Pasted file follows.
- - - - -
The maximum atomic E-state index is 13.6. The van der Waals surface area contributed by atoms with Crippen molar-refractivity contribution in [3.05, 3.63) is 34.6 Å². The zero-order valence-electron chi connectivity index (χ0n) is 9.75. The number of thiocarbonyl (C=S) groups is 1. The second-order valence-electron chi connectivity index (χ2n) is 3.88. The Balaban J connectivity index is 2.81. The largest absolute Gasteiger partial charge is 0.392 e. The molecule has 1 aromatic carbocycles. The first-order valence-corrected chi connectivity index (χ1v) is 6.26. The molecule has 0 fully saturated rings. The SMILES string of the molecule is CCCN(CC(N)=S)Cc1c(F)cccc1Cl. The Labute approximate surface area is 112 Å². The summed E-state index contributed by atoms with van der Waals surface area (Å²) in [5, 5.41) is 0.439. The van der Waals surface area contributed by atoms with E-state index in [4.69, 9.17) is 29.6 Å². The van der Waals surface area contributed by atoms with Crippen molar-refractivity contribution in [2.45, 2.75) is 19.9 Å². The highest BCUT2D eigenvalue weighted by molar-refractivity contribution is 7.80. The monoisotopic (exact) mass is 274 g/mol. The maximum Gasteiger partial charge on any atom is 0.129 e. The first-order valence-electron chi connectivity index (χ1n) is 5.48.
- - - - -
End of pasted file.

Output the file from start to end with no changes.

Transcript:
The maximum atomic E-state index is 13.6. The van der Waals surface area contributed by atoms with Crippen molar-refractivity contribution in [3.05, 3.63) is 34.6 Å². The zero-order valence-electron chi connectivity index (χ0n) is 9.75. The number of thiocarbonyl (C=S) groups is 1. The second-order valence-electron chi connectivity index (χ2n) is 3.88. The Balaban J connectivity index is 2.81. The largest absolute Gasteiger partial charge is 0.392 e. The molecule has 1 aromatic carbocycles. The first-order valence-corrected chi connectivity index (χ1v) is 6.26. The molecule has 0 fully saturated rings. The SMILES string of the molecule is CCCN(CC(N)=S)Cc1c(F)cccc1Cl. The Labute approximate surface area is 112 Å². The summed E-state index contributed by atoms with van der Waals surface area (Å²) in [5, 5.41) is 0.439. The van der Waals surface area contributed by atoms with E-state index in [4.69, 9.17) is 29.6 Å². The van der Waals surface area contributed by atoms with Crippen molar-refractivity contribution in [2.45, 2.75) is 19.9 Å². The highest BCUT2D eigenvalue weighted by molar-refractivity contribution is 7.80. The monoisotopic (exact) mass is 274 g/mol. The maximum Gasteiger partial charge on any atom is 0.129 e. The first-order valence-electron chi connectivity index (χ1n) is 5.48.